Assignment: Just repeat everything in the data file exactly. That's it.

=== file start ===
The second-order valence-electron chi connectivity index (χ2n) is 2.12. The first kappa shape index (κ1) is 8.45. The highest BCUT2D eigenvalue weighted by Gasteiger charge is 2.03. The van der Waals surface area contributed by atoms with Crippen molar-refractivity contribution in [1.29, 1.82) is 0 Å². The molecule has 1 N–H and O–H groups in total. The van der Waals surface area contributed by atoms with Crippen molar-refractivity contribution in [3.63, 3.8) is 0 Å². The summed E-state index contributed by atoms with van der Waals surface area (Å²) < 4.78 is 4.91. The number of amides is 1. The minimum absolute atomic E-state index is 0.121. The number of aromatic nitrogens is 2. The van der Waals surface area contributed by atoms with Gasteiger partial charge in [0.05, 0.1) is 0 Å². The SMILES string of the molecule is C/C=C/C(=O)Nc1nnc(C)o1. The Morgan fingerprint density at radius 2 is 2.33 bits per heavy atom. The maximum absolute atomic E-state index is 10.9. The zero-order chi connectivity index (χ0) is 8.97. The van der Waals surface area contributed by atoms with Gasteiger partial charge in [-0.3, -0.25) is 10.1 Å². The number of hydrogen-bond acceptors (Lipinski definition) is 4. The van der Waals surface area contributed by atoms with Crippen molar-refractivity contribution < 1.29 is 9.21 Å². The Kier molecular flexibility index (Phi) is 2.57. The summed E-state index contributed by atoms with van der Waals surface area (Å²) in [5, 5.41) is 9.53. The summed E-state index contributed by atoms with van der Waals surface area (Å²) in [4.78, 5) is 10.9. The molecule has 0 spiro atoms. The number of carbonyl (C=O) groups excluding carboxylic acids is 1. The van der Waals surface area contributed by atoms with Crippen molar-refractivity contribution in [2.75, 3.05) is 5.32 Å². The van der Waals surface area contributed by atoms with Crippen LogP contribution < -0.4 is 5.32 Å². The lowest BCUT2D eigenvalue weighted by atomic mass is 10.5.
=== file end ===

The second-order valence-electron chi connectivity index (χ2n) is 2.12. The first kappa shape index (κ1) is 8.45. The highest BCUT2D eigenvalue weighted by Gasteiger charge is 2.03. The van der Waals surface area contributed by atoms with Crippen molar-refractivity contribution in [1.29, 1.82) is 0 Å². The molecule has 1 N–H and O–H groups in total. The van der Waals surface area contributed by atoms with Crippen molar-refractivity contribution in [3.63, 3.8) is 0 Å². The summed E-state index contributed by atoms with van der Waals surface area (Å²) < 4.78 is 4.91. The number of amides is 1. The minimum absolute atomic E-state index is 0.121. The number of aromatic nitrogens is 2. The van der Waals surface area contributed by atoms with Gasteiger partial charge in [0.05, 0.1) is 0 Å². The SMILES string of the molecule is C/C=C/C(=O)Nc1nnc(C)o1. The Morgan fingerprint density at radius 2 is 2.33 bits per heavy atom. The maximum absolute atomic E-state index is 10.9. The zero-order chi connectivity index (χ0) is 8.97. The van der Waals surface area contributed by atoms with Gasteiger partial charge in [-0.3, -0.25) is 10.1 Å². The number of hydrogen-bond acceptors (Lipinski definition) is 4. The van der Waals surface area contributed by atoms with Crippen molar-refractivity contribution < 1.29 is 9.21 Å². The Kier molecular flexibility index (Phi) is 2.57. The summed E-state index contributed by atoms with van der Waals surface area (Å²) in [5, 5.41) is 9.53. The summed E-state index contributed by atoms with van der Waals surface area (Å²) in [4.78, 5) is 10.9. The molecule has 0 spiro atoms. The number of carbonyl (C=O) groups excluding carboxylic acids is 1. The van der Waals surface area contributed by atoms with Crippen molar-refractivity contribution in [2.75, 3.05) is 5.32 Å². The van der Waals surface area contributed by atoms with Crippen LogP contribution < -0.4 is 5.32 Å². The lowest BCUT2D eigenvalue weighted by atomic mass is 10.5.